The annual mean precipitation of the Taihu Lake Basin is approximately 1200 mm. However, the rainfall is concentrated in the flood season (from May to September). The annual mean runoff is nearly 430 mm. In this study, the Taihu Lake Basin was divided into four zones (the administrative units of the Taihu Basin Authority, Ministry of Water Resources, China): the Wuyang Zone (WYZ), the Huxi and Taihu Zone (HTZ), the Hangjiahu Zone (HJHZ), and the Huangpujiang Zone (HPJZ). The hydrological characteristics of the four zones are listed in Table 1. The daily precipitation, temperature, humidity, wind speed, and sunshine duration of 11 meteorological stations (see Figure 1) in the basin from 1956 to 2008 were collected from the China Meteorological Data Sharing Service System (http://data.cma.cn/). The daily potential evapotranspiration was estimated by the Penman-Monteith method  based on the meteorological data mentioned above. The annual precipitation and potential evapotranspiration were calculated and then interpolated by the inverse distance weighted method in each zone and the entire basin. The annual runoff of the basin and the four zones during 1956~2008 was provided by the Taihu Basin Authority, Ministry of Water Resources, China, respectively.
3.1. Trend and Turning Point Analysis
The cumulative departure curve was used to analyze the trends in the hydrological time series and to detect the preliminary turning points . Then, the Mann-Kendall method [16–18] was employed to verify the turning points. The turning point was applied to divide the data series into two periods: the baseline period and the modified period. In the baseline period, the status or condition of the basin is assumed natural, without significant human interference (i.e., the reference period for the modified period). In contrast, human activities in the modified period are very apparent.
The departures of the cumulative departure curve are measured as follows :where is the time series. The extreme values of the cumulative departure curves are probably the turning points.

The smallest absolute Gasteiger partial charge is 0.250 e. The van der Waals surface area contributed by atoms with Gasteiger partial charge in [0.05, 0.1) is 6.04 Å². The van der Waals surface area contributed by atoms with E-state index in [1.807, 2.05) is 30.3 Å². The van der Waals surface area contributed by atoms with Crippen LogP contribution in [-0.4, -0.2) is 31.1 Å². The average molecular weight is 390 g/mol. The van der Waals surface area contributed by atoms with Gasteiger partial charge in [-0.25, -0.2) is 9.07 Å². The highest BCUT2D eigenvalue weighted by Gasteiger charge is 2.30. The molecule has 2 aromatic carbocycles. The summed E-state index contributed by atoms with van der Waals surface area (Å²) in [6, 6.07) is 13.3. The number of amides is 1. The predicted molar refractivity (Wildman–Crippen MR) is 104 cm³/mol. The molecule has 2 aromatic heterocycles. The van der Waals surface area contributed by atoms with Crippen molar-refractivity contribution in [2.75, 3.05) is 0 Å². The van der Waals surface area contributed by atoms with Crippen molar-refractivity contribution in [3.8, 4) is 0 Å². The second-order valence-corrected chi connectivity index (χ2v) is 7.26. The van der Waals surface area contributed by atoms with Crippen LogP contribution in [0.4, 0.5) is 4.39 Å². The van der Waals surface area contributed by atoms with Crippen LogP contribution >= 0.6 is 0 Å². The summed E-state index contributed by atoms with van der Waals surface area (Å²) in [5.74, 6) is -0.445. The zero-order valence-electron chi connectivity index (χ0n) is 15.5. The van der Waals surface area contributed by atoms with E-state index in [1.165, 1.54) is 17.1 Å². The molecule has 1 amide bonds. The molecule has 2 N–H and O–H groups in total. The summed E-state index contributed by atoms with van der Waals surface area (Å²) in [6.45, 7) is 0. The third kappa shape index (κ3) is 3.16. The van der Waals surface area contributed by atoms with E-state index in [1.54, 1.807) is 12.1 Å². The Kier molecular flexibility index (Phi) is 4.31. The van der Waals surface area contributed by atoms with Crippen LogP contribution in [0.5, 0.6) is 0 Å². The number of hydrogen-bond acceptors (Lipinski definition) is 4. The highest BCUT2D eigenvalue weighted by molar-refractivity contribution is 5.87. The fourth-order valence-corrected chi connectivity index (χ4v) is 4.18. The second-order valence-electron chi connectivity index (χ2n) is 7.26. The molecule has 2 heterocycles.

The MK method [16, 17] has been widely used to detect the trends and turning points of time series . For an independent time series , is established:where . In the equation, two observations are and (). If , then ; if , then ; and if , then . The statistical variable has a standard normal distribution:where ; and are the variance and mean, respectively, of . If the time series have the same continuous distribution, then
If for a given significance level , then the statistical series exhibits an obvious trend. Then, the process was repeated by the inverse time series () with () and . Finally, the intersection of the two graphs () is considered the turning point if it is within the critical lines.
3.2. Double Mass Curve Method
The runoff variation was attributed to impacts of both climate changes and human activities. The total runoff variation was calculated as follows:where and are the runoff variation induced by climate changes and human activities, respectively. is the total runoff variation, which could also be calculated as follows:where is the annual mean runoff. Subscripts 1 and 2 indicate the baseline period and modified period, respectively. Then, the contributions of climate changes and human activities to runoff variations could be estimated bywhere and represent the contribution of climate changes and human activities, respectively.
The double mass curve method  employs linear regression analysis of hydrological time series. The relationship between the cumulative runoff and cumulative precipitation in the baseline period is analyzed bywhere and are the runoff and precipitation, respectively. and are two parameters. Then, the regression equation is used to simulate the runoff in the modified period. Since the climate factor, precipitation, is the same for both the simulated and measured runoff, which eliminates the influence of climate changes, the difference between the mean simulated and measured runoff is the runoff variation induced by human activities:where is the annual mean simulated runoff. Then, the runoff variation induced by climate change is the difference between the total runoff variation and the runoff variation induced by human activities.